Dec 20 The Bank of Japan kept monetary policy
steady and took a more upbeat view of the economy on Tuesday,
reinforcing market expectations that its future policy direction
could be an increase - not a cut - in interest
Following are comments from BOJ Governor Haruhiko Kuroda at
his post-meeting news conference:
IMPACT OF YEN FALLS ON INFLATION
"In general, a weak yen directly pushes up prices through a
rise in import costs. In the long run, it also affects prices
indirectly through (a narrowing of the) output gap and inflation
We will reflect these market developments and their impact
on the economy and price outlook at our next policy meeting.
They will be taken into account in our semi-annual outlook
report in January."
PROSPECTS FOR SLOWING PURCHASES OF EXCHANGE-TRADED FUNDS
"The BOJ's ETF buying is part of its QQE framework and helps
to push down risk premium. It's not aimed at manipulating stock
prices to a particular level. Our ETF buying is a necessary step
to achieve 2 percent inflation ... As for the outlook, we will
take an appropriate action by looking at economic, price and
"We would look at moves in stock markets, overall moves in
financial markets, and moves in the economy and inflation at
that point in time. We would consider such things under the
overall framework of QQE with yield curve control.
"It's true we have upgraded our assessment of Japan's
economy by a notch, and such things may be reflected in stock
prices, but at this point it is not appropriate to slow our
purchases of ETFs."
ON TALK BOJ MAY RAISE 10-YEAR BOND YIELD TARGET
"We are still distant from our 2 percent inflation target.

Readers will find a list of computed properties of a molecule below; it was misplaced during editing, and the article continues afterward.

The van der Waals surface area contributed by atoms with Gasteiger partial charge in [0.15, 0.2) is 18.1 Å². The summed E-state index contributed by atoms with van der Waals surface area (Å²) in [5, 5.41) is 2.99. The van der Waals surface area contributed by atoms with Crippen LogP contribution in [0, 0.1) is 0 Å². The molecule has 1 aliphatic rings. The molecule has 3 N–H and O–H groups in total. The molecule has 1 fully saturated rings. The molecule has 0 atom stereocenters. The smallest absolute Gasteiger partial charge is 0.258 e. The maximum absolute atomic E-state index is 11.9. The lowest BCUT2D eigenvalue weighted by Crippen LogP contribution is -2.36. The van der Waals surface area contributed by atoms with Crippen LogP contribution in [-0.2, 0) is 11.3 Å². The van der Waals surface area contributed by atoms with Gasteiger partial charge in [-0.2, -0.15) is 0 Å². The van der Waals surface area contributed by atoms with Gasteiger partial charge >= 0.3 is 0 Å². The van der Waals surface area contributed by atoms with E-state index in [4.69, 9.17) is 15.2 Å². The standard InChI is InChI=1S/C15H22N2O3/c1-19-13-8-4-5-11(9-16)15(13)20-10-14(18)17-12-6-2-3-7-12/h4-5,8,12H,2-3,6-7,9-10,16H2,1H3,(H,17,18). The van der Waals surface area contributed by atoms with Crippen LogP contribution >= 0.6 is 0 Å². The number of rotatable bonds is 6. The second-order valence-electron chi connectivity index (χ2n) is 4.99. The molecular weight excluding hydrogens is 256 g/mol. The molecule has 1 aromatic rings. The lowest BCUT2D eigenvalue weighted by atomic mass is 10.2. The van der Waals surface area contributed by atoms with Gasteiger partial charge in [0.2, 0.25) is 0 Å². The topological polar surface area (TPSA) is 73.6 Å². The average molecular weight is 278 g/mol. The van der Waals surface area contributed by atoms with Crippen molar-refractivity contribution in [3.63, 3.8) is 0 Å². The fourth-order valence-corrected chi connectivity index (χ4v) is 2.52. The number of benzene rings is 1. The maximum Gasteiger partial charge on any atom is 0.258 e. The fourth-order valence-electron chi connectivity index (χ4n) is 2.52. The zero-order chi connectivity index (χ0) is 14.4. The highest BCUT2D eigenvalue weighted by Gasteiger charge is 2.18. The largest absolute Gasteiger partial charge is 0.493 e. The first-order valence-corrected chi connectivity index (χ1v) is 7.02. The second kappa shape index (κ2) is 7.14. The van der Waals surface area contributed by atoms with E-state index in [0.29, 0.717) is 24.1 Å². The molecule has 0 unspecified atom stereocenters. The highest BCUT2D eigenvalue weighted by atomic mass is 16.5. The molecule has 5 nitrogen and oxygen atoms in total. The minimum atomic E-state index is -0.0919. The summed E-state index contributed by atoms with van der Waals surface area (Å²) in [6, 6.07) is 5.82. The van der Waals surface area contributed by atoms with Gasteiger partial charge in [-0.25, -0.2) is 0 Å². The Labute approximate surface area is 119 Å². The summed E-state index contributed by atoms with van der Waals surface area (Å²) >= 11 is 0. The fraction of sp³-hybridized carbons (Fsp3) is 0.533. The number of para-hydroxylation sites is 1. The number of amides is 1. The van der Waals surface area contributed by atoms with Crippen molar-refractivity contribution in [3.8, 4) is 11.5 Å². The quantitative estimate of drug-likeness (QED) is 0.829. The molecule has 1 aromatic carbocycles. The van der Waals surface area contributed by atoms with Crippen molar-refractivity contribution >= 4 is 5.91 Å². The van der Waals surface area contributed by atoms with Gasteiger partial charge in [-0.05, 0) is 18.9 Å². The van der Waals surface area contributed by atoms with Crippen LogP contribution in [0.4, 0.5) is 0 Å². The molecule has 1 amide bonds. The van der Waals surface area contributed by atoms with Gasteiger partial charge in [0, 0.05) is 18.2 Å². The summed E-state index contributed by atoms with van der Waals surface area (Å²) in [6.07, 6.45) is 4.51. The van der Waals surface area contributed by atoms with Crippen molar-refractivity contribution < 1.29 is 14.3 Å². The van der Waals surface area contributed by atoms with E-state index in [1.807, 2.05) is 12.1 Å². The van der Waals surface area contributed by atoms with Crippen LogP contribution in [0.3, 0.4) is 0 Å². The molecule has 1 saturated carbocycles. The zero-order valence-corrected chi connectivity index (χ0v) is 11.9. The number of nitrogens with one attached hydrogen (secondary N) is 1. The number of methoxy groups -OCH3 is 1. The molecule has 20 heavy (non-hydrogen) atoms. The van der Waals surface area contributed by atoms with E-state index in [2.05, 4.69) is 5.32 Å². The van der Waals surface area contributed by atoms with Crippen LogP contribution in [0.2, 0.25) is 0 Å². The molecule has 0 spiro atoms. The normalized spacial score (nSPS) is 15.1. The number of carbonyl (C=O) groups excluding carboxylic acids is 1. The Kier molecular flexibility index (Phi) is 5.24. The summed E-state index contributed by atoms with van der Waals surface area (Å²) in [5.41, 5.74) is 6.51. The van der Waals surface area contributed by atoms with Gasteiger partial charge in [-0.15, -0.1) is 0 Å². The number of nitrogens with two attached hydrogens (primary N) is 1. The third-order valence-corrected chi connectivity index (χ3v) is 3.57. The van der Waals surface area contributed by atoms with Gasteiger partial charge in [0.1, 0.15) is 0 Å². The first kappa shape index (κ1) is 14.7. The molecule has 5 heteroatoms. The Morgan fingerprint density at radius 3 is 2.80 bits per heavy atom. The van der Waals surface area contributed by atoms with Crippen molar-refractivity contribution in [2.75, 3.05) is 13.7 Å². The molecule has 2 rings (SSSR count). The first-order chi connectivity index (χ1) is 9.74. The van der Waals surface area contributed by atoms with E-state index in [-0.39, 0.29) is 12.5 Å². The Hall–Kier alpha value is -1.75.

It's therefore appropriate to continue with powerful monetary
"It's absolutely not the case that Japanese government bond
yields are allowed to rise in tandem with overseas long-term
interest rates, or that (any such rise in Japanese yields) would
prompt us to raise our yield targets."
ON RAISING YIELD TARGET TO STAVE OFF SHARP YEN FALLS
"Monetary policy doesn't target currency rates ... Having
said that, current exchange-rate moves can be described more as
dollar strengthening rather than yen weakening. Almost every
country's currency is weakening against the dollar"
"It's possible the divergence in monetary policy directions
could affect currency moves. But for now, I don't see current
yen falls as excessive or posing any problem. Current (yen)
levels are around the same levels seen in February. They aren't
too surprising a level."
"It's not a cap and only a policy target to guide (the
10-year bond yield) around zero percent ... We don't have any
(preset) idea that yields should not rise above a certain level
or fall below a certain level.
"It's not as if 10-year JGB yields must be fixed rigidly at
zero percent. It's also not the case that the yields must not
exceed 0.1 percent or that they are allowed to do so. I think
such debate isn't substantial."
FISCAL DISCIPLINE, BOND-BUYING
"Fiscal discipline is very important. This is not something
the central bank controls but something the parliament and
government decide, take responsibility, and hold power over. It
is the foundation of democracy."
"We slightly increased the amount of super-long JGBs we
purchase but this was done in accordance with the policy,
decided at the BOJ policy meetings, to achieve an appropriate
yield curve ... In order to achieve an appropriate yield curve,
we will conduct this operation as needed in accordance with
policies decided by the (BOJ's) policy board meetings\
ON EXITING FROM ULTRA-LOOSE POLICY
"How we actually execute an exit depends on inflation and
financial situations at that time. It is not appropriate to
discuss in detail now exit plans as this may confuse markets. We
will debate (exit plans) at an appropriate time.
"My term will be up in April 2018. I cannot say now whether
or not we will discus exit plans beforehand. There's a
possibility we will debate it, and there's a possibility we will
(Reporting by Leika Kihara, Stanley White, Tetsushi Kajimoto
and Minami Funakoshi; Editing by Shri Navaratnam)